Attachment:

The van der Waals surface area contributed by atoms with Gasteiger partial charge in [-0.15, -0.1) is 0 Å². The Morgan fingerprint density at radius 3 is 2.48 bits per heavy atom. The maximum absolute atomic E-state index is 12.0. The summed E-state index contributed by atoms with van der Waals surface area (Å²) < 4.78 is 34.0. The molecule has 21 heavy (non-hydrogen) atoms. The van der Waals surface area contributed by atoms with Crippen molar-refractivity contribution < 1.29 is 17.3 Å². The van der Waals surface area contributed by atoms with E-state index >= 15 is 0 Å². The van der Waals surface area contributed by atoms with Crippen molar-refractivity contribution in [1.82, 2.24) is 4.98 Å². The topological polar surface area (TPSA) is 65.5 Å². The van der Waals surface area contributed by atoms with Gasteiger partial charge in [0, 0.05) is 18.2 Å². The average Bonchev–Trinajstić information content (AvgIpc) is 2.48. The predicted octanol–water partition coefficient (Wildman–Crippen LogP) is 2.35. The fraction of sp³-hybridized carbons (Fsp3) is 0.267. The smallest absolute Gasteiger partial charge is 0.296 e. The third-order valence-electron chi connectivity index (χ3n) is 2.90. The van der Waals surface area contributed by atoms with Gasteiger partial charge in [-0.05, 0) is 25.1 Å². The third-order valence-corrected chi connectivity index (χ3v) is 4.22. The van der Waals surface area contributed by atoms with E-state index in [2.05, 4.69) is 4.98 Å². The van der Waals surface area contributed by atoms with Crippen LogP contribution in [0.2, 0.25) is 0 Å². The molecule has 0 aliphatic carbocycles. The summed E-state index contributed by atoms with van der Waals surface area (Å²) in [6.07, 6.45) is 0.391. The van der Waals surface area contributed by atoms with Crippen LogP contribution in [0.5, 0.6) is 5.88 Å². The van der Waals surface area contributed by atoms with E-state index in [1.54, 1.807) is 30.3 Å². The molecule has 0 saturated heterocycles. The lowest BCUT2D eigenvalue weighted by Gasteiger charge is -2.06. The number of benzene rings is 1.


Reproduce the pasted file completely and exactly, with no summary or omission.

The van der Waals surface area contributed by atoms with Gasteiger partial charge in [-0.15, -0.1) is 0 Å². The Morgan fingerprint density at radius 3 is 2.48 bits per heavy atom. The maximum absolute atomic E-state index is 12.0. The summed E-state index contributed by atoms with van der Waals surface area (Å²) < 4.78 is 34.0. The molecule has 21 heavy (non-hydrogen) atoms. The van der Waals surface area contributed by atoms with Crippen molar-refractivity contribution < 1.29 is 17.3 Å². The van der Waals surface area contributed by atoms with E-state index >= 15 is 0 Å². The van der Waals surface area contributed by atoms with Crippen molar-refractivity contribution in [1.82, 2.24) is 4.98 Å². The topological polar surface area (TPSA) is 65.5 Å². The van der Waals surface area contributed by atoms with Gasteiger partial charge in [0, 0.05) is 18.2 Å². The average Bonchev–Trinajstić information content (AvgIpc) is 2.48. The predicted octanol–water partition coefficient (Wildman–Crippen LogP) is 2.35. The fraction of sp³-hybridized carbons (Fsp3) is 0.267. The smallest absolute Gasteiger partial charge is 0.296 e. The third-order valence-electron chi connectivity index (χ3n) is 2.90. The van der Waals surface area contributed by atoms with Gasteiger partial charge in [-0.05, 0) is 25.1 Å². The third-order valence-corrected chi connectivity index (χ3v) is 4.22. The van der Waals surface area contributed by atoms with E-state index in [2.05, 4.69) is 4.98 Å². The van der Waals surface area contributed by atoms with Crippen LogP contribution in [0.2, 0.25) is 0 Å². The molecule has 0 aliphatic carbocycles. The summed E-state index contributed by atoms with van der Waals surface area (Å²) in [6.07, 6.45) is 0.391. The van der Waals surface area contributed by atoms with Crippen LogP contribution in [0.5, 0.6) is 5.88 Å². The van der Waals surface area contributed by atoms with E-state index in [1.54, 1.807) is 30.3 Å². The molecule has 0 saturated heterocycles. The lowest BCUT2D eigenvalue weighted by Gasteiger charge is -2.06. The number of benzene rings is 1.